Fit Is Everything: Strapping Your Children Correctly Is the Only Way to Protect Them in a D.C. Car Wreck
In fashion, fit is everything. Even inexpensive clothes, with the correct fit, can look like a million bucks. In sports, the right fit in equipment—such as a shoe—can help athletes shave off time or go the extra mile.
With child safety seats, the same holds true. The safest, newest, most expensive car seat in the world will do nothing to protect your child in a Washington, D.C. collision if you do not have your child strapped into the seat correctly. While we have already covered the different types of car seats appropriate for your child, we have yet to discuss the general fit – as well as the fit specific to each type of seat with you.General Fit Principles to Protect Your Child in the Event of a District Area Car Wreck
No matter what kind of seat your child is currently in, there are a few good guidelines to follow.
Harness Type: There are two primary types of harnesses—three point and five point. Three point harnesses feature two shoulder straps that meet at a crotch strap, and five point harnesses add additional hip straps. Five point harnesses are considered the safest type of harness.
Strap Fit: Straps should lie flat against your child’s body, and should be tight enough that there is no extra slack. Your child should not be wearing bulky clothing like winter coats under the straps. Have your child wear his normal clothes to strap in, and add blankets or coats after. If your baby is very small, you can add small padding around him for extra support inside the seat.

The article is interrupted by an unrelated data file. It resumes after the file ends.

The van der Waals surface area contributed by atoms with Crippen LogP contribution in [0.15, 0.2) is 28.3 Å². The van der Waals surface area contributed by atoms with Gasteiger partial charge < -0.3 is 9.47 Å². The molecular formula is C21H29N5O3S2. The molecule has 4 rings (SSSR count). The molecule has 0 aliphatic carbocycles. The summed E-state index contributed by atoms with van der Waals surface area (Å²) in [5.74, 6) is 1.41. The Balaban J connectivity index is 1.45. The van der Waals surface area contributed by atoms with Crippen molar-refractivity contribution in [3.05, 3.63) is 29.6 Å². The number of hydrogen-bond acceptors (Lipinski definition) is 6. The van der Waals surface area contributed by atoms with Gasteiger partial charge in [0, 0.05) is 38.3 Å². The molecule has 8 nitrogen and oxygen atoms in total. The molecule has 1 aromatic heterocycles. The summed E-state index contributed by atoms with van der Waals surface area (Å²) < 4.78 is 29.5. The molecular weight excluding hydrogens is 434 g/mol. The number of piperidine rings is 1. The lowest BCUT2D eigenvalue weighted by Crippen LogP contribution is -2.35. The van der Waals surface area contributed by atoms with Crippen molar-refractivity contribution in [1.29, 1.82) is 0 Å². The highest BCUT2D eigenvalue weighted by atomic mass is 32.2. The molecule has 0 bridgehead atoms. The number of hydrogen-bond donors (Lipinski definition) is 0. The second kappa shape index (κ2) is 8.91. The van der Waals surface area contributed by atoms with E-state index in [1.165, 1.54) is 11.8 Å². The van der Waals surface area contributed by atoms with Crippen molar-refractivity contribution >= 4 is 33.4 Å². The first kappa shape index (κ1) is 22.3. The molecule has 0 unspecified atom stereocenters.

Seating Position: Do not place your child too high or too low in the seat—crouching or slouching is not safe! Have his back flat against the back of the seat prior to strapping him in.
The Specifics from Seat to Seat: Every seat will have specific guidelines that you will need to review prior to use, but there is one very important thing to be aware of when making the transition from rear-facing seats to forward-facing seats—shoulder strap placement. Every car seat has shoulder strap feed slots to allow your seat to grow with your child. On rear-facing seats, the shoulder strap should be fed through the slots that fall at your baby’s shoulder or below your baby’s shoulder. On forward-facing seats, the shoulder straps must be fed though the slots that fall at shoulder height or higher.Calling the Ones Who Care
Proper fit goes a long way in protecting your child, but accidents can still happen. When they do, call the Maryland car accident attorneys of Lewis & Tompkins; they will work hard to ensure that you and your passengers—even little passengers—get the compensation you deserve. Dial 202-296-0666 now for a free consultation.